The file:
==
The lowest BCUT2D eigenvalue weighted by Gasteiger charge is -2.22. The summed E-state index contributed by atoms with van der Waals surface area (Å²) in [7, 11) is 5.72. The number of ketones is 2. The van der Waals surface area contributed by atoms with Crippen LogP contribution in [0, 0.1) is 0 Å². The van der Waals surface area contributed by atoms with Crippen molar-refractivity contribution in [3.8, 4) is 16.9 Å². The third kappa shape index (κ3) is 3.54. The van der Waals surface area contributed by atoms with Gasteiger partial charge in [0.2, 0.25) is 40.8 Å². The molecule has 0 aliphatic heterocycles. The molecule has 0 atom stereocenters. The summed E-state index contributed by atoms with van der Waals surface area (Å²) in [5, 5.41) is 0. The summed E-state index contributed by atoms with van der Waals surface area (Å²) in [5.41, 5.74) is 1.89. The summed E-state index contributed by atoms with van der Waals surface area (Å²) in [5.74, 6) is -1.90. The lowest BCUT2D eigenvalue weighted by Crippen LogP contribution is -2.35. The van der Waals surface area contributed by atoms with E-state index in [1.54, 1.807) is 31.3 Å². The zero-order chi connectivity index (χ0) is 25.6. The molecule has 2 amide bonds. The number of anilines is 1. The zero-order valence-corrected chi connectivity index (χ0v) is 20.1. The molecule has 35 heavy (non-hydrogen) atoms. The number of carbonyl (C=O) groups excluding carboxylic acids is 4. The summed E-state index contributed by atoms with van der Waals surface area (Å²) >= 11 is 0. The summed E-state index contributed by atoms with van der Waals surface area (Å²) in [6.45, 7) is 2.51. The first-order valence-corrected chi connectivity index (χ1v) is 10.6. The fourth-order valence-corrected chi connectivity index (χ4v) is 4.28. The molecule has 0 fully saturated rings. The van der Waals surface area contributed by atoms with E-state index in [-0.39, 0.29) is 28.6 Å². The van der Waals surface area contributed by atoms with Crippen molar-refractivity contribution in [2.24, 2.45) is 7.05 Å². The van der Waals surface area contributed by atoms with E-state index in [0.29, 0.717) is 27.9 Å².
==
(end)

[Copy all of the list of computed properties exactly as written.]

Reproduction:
The lowest BCUT2D eigenvalue weighted by Gasteiger charge is -2.22. The summed E-state index contributed by atoms with van der Waals surface area (Å²) in [7, 11) is 5.72. The number of ketones is 2. The van der Waals surface area contributed by atoms with Crippen LogP contribution in [0, 0.1) is 0 Å². The van der Waals surface area contributed by atoms with Crippen molar-refractivity contribution in [3.8, 4) is 16.9 Å². The third kappa shape index (κ3) is 3.54. The van der Waals surface area contributed by atoms with Gasteiger partial charge in [0.2, 0.25) is 40.8 Å². The molecule has 0 aliphatic heterocycles. The molecule has 0 atom stereocenters. The summed E-state index contributed by atoms with van der Waals surface area (Å²) in [5, 5.41) is 0. The summed E-state index contributed by atoms with van der Waals surface area (Å²) in [5.41, 5.74) is 1.89. The summed E-state index contributed by atoms with van der Waals surface area (Å²) in [5.74, 6) is -1.90. The lowest BCUT2D eigenvalue weighted by Crippen LogP contribution is -2.35. The van der Waals surface area contributed by atoms with E-state index in [1.54, 1.807) is 31.3 Å². The zero-order chi connectivity index (χ0) is 25.6. The molecule has 2 amide bonds. The number of anilines is 1. The zero-order valence-corrected chi connectivity index (χ0v) is 20.1. The molecule has 35 heavy (non-hydrogen) atoms. The number of carbonyl (C=O) groups excluding carboxylic acids is 4. The summed E-state index contributed by atoms with van der Waals surface area (Å²) >= 11 is 0. The summed E-state index contributed by atoms with van der Waals surface area (Å²) in [6.45, 7) is 2.51. The first-order valence-corrected chi connectivity index (χ1v) is 10.6. The fourth-order valence-corrected chi connectivity index (χ4v) is 4.28. The molecule has 0 fully saturated rings. The van der Waals surface area contributed by atoms with E-state index in [-0.39, 0.29) is 28.6 Å². The van der Waals surface area contributed by atoms with Crippen molar-refractivity contribution in [2.24, 2.45) is 7.05 Å². The van der Waals surface area contributed by atoms with E-state index in [0.29, 0.717) is 27.9 Å².